Where creativity and imagination come from is a mystery. Perhaps it is one part nature one part nurture, who can tell? The brain chemistry involved with Autistic Spectrum Disorders often allows individuals to absorb almost everything they see & here. Senses can be heightened and largely unfiltered. Adopting these aspects of their condition into their special interests can be a way of coping with all this stimuli. If those interests involve art, music, science or mathematics, then truly astonishing things can emerge out of this turbulent mix.

There is plenty of speculation on which notable historic figures had an ASD and many seem to match the specific criteria for Aspergers Syndrome, but I am not interested in speculation. What I do know is that the Autistic mind has plenty to offer the world and it is time that we, as a society learned to embrace those possibilities.

Before I leave this post, I can’t resist putting in a link to one of my favourite Autistic Artists – Stephen Wiltshire, who draws much of his work from memory. I think his drawing style is simply amazing and I can look at his work for hours. Check out his Online Gallery:

Stephen Wiltshire – Online Gallery

ZenEmu X

depression & asd

ASD & Depression

depression & asdI have been writing this blog for sometime now and to be perfectly honest I think I have subconsciously avoided touching on the darker side of Autism, but a few days ago it occurred to me that I had been ignoring the elephant in the room: Depression.

There are no hard and fast statistics on depression related to Autism. I have spent the past few days looking online, scanning research and medical journals. I contacted every contact and no-one is aware of any substantive research on the subject, yet all agree on one thing – Depression and Autistic Spectrum Disorders are very common bedfellows. It seems that diagnosis of depression in people of all ages is substantially increased in ASD’s.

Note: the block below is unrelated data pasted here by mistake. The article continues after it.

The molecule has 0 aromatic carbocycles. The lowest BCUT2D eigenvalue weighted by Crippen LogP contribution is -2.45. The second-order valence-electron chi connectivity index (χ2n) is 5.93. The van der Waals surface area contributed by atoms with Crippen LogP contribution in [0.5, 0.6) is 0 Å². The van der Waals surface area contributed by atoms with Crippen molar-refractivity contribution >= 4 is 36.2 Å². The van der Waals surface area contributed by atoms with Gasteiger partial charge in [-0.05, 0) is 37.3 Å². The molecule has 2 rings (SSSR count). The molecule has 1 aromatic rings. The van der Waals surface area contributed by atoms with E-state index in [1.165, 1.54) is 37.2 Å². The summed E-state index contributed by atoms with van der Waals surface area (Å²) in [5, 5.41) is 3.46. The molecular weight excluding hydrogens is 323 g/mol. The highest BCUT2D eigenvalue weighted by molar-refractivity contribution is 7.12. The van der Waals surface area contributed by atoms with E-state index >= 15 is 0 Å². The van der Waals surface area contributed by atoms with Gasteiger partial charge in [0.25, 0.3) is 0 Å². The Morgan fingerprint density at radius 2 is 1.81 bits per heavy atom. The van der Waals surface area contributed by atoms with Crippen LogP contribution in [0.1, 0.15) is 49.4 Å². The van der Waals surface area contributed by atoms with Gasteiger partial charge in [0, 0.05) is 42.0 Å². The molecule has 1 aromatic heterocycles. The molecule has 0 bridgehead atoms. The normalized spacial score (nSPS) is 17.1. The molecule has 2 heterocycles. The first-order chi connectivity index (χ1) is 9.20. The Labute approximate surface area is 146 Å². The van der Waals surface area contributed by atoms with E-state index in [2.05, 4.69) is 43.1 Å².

Not all people on the spectrum are depressed by any means. We are as unique and varied as anyone else. We come with our own hopes, quirks, desires, problems and eccentricities that have little to do with our condition. However, the unique challenges we face create an environment where depression can easily germinate.

For me as an adult Aspie, perhaps the greatest issue is just how aware I am of my own limitations and problems. I suppose the irony is that as you learn to come to terms with your own limitations, by necessity you need to explore those limits and learn where your problems lie and you become increasingly aware of the effort required to fit in or to try to comply with societies expectations of you, which is a taxing process, and one that doesn’t necessarily become easier with age and increased responsibility. I’m sure most Aspies have experienced more than there share of guilt, shame and regret over past meltdowns or misunderstandings or have been overwhelmed by strong emotions or thoughts. Feeling constantly like an outsider can be draining in its own right.

There are other factors too which are less obvious:

Many people on the spectrum have a truly excellent long term memory and can be obsessive. These two traits combined mean that often every mistake, argument, meltdown, embarrassing moment or social faux pas can be etched into memory ready to be relived at any given moment.

ASD often comes with a strong need for order, a sense of completeness, the comfort of predictability and the joy of patterns. It may seem obvious to say the world around us rarely, if ever works this way, it doesn’t change that inherent need, nor does it lessen the anxiety when that need is not met.

Just like everyone else, we have a need to communicate. Unfortunately, most of the time, we can communicate only with varying degrees of success and failure; especially when we need to convey emotions or emotional needs. We simply don’t have those social tools that allow us to easily express ourselves emotionally and when we do, it can be without filters and can seem disproportionate.  Renowned 19th century author, Christian Nevell Bovee once said “Tearless grief bleeds inwardly”. All human beings need an emotional outlet, but with ASD barriers are a natural defence against that which we are poorly equipped to regulate.